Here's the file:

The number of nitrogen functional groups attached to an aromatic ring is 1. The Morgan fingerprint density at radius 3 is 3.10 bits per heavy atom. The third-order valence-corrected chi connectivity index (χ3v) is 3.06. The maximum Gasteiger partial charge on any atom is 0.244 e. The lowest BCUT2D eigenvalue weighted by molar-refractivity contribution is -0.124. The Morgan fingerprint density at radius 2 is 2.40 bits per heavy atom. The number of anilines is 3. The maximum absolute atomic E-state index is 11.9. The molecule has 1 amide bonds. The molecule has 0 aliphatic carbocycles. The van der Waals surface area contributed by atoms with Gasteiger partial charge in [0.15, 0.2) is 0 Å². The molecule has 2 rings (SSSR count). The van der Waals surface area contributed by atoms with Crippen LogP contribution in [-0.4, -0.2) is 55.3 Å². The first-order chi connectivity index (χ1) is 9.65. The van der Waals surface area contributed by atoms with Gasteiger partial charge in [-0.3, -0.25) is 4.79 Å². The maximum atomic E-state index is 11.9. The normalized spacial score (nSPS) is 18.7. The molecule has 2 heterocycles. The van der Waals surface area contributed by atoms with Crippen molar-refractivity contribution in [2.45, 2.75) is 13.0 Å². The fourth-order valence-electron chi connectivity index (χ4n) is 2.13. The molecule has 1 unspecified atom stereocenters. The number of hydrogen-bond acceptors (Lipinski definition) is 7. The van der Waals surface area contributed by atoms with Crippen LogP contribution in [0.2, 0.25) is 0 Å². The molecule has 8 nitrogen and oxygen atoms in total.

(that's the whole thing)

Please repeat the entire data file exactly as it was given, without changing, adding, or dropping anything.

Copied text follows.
The number of nitrogen functional groups attached to an aromatic ring is 1. The Morgan fingerprint density at radius 3 is 3.10 bits per heavy atom. The third-order valence-corrected chi connectivity index (χ3v) is 3.06. The maximum Gasteiger partial charge on any atom is 0.244 e. The lowest BCUT2D eigenvalue weighted by molar-refractivity contribution is -0.124. The Morgan fingerprint density at radius 2 is 2.40 bits per heavy atom. The number of anilines is 3. The maximum absolute atomic E-state index is 11.9. The molecule has 1 amide bonds. The molecule has 0 aliphatic carbocycles. The van der Waals surface area contributed by atoms with Gasteiger partial charge in [0.15, 0.2) is 0 Å². The molecule has 2 rings (SSSR count). The van der Waals surface area contributed by atoms with Crippen LogP contribution in [-0.4, -0.2) is 55.3 Å². The first-order chi connectivity index (χ1) is 9.65. The van der Waals surface area contributed by atoms with Gasteiger partial charge in [-0.3, -0.25) is 4.79 Å². The maximum atomic E-state index is 11.9. The normalized spacial score (nSPS) is 18.7. The molecule has 2 heterocycles. The van der Waals surface area contributed by atoms with Crippen molar-refractivity contribution in [2.45, 2.75) is 13.0 Å². The fourth-order valence-electron chi connectivity index (χ4n) is 2.13. The molecule has 1 unspecified atom stereocenters. The number of hydrogen-bond acceptors (Lipinski definition) is 7. The van der Waals surface area contributed by atoms with Crippen LogP contribution in [0.2, 0.25) is 0 Å². The molecule has 8 nitrogen and oxygen atoms in total.